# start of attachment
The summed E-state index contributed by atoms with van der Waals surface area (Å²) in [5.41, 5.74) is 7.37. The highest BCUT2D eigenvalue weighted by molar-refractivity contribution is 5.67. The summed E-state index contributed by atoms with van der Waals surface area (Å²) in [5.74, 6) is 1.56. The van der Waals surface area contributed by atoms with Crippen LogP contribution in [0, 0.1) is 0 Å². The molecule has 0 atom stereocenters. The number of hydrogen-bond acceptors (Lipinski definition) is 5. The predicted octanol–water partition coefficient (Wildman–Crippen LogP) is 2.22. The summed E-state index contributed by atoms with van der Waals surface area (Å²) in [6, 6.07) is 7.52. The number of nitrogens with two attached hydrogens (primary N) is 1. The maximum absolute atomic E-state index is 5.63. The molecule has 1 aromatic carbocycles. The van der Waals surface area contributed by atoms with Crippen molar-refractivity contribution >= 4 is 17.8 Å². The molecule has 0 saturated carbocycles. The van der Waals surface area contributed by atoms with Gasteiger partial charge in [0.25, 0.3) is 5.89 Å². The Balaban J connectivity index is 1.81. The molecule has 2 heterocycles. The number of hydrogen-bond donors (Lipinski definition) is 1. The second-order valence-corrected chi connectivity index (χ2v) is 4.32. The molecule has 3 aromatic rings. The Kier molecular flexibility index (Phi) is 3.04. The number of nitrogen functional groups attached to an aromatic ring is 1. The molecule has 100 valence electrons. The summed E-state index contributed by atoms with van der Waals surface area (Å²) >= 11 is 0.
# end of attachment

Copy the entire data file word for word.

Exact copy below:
The summed E-state index contributed by atoms with van der Waals surface area (Å²) in [5.41, 5.74) is 7.37. The highest BCUT2D eigenvalue weighted by molar-refractivity contribution is 5.67. The summed E-state index contributed by atoms with van der Waals surface area (Å²) in [5.74, 6) is 1.56. The van der Waals surface area contributed by atoms with Crippen LogP contribution in [0, 0.1) is 0 Å². The molecule has 0 atom stereocenters. The number of hydrogen-bond acceptors (Lipinski definition) is 5. The predicted octanol–water partition coefficient (Wildman–Crippen LogP) is 2.22. The summed E-state index contributed by atoms with van der Waals surface area (Å²) in [6, 6.07) is 7.52. The number of nitrogens with two attached hydrogens (primary N) is 1. The maximum absolute atomic E-state index is 5.63. The molecule has 1 aromatic carbocycles. The van der Waals surface area contributed by atoms with Crippen molar-refractivity contribution >= 4 is 17.8 Å². The molecule has 0 saturated carbocycles. The van der Waals surface area contributed by atoms with Gasteiger partial charge in [0.25, 0.3) is 5.89 Å². The Balaban J connectivity index is 1.81. The molecule has 2 heterocycles. The number of hydrogen-bond donors (Lipinski definition) is 1. The second-order valence-corrected chi connectivity index (χ2v) is 4.32. The molecule has 3 aromatic rings. The Kier molecular flexibility index (Phi) is 3.04. The number of nitrogen functional groups attached to an aromatic ring is 1. The molecule has 100 valence electrons. The summed E-state index contributed by atoms with van der Waals surface area (Å²) >= 11 is 0.